The world was so different then and yet it was the same.
My life was being uprooted by choice, returning to California after living in Santa Fe for 10 years. My mother was getting older, nieces and nephews were growing up and going away. The changes of life.
But yet this job would be really different. I was coming to work at the storied Lyon-Martin Clinic in San Francisco.
Since coming out as a baby dyke while going to Chico State, I had heard the names of Phyllis Lyon and Del Martin. Heroes, pioneers, revolutionary feminists and soon to be marriage equality activists.
Driving in from Santa Fe, I got a phone call from the Board chair, Joan, asking if I could keep going from San Jose to San Francisco for a giant party with stars from the then new TV hit, ‘The L Word.’ Stories of our lives with actresses, actors who looked like us, dressed like us (ok maybe some of us). The place was packed to the rafters. My life had really changed.
My new bosses took me around introducing me to the guests, VIP types amidst the raging estrogen. No hot flashes for anyone that night!
In the midst of the party, sitting placidly as if this was just another party in the City, were Phyllis and Del. Well, I guess if you have taken on the National Organization of Women, started the first Lesbian group in the country, becoming the first couple married in California, have Nancy Pelosi come to your birthday party, this was just another little get-together to raise money for the clinic I was about to lead.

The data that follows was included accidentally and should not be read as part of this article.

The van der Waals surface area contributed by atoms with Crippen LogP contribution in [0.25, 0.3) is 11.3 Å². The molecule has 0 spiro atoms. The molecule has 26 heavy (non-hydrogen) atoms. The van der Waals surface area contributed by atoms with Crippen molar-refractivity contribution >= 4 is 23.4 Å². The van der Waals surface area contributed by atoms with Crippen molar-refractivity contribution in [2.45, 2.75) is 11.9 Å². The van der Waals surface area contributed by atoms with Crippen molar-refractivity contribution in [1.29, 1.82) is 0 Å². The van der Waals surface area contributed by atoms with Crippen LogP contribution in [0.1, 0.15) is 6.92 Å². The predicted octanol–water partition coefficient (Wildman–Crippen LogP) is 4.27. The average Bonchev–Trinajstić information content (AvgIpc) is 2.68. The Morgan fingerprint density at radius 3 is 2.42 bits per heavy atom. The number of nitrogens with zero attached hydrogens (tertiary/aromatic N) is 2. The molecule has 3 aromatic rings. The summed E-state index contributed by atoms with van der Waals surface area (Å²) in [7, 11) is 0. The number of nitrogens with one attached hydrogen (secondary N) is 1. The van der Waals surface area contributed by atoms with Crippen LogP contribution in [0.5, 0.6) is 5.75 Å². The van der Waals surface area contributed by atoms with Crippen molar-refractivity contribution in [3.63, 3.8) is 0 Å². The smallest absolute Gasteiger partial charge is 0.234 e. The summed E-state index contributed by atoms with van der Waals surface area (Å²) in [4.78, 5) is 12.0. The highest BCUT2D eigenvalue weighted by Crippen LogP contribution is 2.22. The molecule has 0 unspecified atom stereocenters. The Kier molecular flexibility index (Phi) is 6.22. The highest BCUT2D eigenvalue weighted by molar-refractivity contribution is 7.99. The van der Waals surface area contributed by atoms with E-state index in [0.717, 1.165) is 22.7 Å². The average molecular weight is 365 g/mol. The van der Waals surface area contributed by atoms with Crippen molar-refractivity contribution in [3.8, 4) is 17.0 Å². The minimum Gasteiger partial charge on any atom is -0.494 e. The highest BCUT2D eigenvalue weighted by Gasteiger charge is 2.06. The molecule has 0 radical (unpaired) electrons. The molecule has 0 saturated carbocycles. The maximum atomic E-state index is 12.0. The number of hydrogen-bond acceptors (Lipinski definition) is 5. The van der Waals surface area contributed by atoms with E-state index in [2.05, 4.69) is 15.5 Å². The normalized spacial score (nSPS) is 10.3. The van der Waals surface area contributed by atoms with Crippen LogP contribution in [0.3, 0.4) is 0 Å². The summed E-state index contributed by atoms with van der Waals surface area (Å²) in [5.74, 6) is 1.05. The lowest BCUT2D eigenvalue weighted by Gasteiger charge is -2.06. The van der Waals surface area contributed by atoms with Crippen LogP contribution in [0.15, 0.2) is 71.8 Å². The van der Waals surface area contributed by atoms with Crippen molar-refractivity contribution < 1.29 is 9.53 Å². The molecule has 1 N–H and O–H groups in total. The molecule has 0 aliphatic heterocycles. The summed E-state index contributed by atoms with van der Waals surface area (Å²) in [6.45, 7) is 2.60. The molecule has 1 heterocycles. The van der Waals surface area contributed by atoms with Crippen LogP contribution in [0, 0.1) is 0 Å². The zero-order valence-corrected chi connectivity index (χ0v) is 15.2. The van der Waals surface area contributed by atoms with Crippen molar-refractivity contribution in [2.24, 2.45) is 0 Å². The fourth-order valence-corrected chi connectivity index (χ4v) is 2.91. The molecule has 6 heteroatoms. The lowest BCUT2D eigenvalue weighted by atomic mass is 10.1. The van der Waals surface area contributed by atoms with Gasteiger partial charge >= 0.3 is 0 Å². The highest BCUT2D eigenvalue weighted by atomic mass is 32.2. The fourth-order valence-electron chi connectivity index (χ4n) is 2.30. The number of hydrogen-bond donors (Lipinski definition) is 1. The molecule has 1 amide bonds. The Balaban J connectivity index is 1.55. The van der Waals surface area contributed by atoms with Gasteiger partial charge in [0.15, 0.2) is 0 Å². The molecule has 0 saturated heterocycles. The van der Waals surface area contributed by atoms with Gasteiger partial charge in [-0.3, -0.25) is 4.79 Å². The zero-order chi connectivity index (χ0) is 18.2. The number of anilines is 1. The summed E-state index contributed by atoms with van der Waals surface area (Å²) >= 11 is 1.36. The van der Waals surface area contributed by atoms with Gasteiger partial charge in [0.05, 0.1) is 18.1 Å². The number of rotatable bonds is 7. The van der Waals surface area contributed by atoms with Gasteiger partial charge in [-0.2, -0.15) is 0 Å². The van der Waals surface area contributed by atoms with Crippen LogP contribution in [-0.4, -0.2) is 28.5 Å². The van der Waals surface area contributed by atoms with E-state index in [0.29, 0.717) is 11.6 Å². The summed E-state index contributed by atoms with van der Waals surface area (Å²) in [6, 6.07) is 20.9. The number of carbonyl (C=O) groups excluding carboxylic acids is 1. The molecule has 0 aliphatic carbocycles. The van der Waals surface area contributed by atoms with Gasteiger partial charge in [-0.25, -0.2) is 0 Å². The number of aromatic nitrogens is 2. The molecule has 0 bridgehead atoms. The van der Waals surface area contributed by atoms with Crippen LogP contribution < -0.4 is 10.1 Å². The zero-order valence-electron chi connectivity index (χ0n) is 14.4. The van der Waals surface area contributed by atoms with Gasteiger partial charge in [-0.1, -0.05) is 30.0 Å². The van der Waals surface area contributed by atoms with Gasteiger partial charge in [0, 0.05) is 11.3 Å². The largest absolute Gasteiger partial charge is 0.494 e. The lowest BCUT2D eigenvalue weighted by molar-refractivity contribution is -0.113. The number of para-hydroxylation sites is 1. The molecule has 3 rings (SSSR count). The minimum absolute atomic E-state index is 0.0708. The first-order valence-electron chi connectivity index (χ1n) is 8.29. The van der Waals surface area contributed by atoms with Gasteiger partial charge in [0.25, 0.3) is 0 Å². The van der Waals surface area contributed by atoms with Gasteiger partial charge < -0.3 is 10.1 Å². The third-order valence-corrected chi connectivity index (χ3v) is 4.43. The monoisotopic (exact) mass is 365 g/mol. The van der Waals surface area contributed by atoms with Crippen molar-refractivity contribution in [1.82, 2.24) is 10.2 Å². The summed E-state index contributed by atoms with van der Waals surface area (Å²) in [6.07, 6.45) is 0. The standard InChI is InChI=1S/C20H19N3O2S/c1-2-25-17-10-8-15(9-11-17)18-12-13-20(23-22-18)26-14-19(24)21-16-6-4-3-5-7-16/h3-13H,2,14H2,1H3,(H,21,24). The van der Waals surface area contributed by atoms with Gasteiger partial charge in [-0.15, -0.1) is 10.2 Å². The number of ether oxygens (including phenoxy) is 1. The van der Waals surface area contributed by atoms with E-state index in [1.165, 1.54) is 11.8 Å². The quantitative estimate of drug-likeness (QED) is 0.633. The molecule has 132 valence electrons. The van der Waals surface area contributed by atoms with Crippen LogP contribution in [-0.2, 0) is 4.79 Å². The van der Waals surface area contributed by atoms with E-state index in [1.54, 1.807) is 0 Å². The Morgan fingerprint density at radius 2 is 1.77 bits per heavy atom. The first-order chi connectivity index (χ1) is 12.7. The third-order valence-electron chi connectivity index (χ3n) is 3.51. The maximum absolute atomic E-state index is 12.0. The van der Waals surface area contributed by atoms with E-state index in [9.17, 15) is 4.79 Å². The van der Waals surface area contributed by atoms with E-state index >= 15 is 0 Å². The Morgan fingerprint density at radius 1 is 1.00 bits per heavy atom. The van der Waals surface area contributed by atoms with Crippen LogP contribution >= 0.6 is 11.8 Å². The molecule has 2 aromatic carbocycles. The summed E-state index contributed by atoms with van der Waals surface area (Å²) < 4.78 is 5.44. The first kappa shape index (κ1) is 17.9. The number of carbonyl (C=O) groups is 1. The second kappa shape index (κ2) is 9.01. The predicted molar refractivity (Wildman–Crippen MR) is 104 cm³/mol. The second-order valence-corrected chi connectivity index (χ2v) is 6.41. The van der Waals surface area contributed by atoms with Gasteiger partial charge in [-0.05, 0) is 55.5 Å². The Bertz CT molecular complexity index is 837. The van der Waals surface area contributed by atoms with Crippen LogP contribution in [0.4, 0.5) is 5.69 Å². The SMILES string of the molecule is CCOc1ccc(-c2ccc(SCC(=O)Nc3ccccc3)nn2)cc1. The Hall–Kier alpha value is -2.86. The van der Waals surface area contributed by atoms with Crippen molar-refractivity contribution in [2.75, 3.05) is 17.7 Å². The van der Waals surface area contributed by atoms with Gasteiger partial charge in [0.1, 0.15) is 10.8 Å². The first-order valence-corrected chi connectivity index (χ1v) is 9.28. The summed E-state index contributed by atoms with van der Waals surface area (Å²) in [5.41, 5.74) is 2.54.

The first chance that I got to say ‘hello’ I was swept off my feet by their kindness and grace. Of course, I invited myself over to their house my first week in the job. From there, I had a window to their humor, passion, history and passages of life and death.
Once, when I took Del to an appointment at UCSF, we were there for the obligatory three hours. Phyllis was there, of course, and she chatted with the nurses who came through. When one of the nurses recognized them, he got things rolling quickly and throughout thanked them for their lifetime of activism. A couple more members of our tribe came by to see if they needed anything and of course, to thank them.
During this visit I figured I had a chance to ask them questions. Both were open about their opinions, likes and dislikes and of course, some history.
What was your relationship with Harvey [Milk, the assassinated gay Supervisor]?
My memory of their answer: “We got along fine, but it’s not like gay men and lesbians were socializing very much together at that time. We didn’t have many common political goals, except liberation. Everyone wanted to socialize with other gay men or lesbians. Eventually that changed, especially with the AIDS pandemic.”
What about Congresswoman (and current Speaker of the House) Nancy Pelosi?
My memory of their answer: “We worked on different projects together, starting with mailing parties. She was just getting started in politics and was at the Democratic Party mailing parties, licking envelopes and putting stamps on campaign mailers.”
What were your memories of starting the Daughters of Bilitis?
My memory: “WE had a lot of fun! It was usually at our house and a lot of times it became a dance party. Back then we couldn’t be out in public, so we closed the drapes and danced!”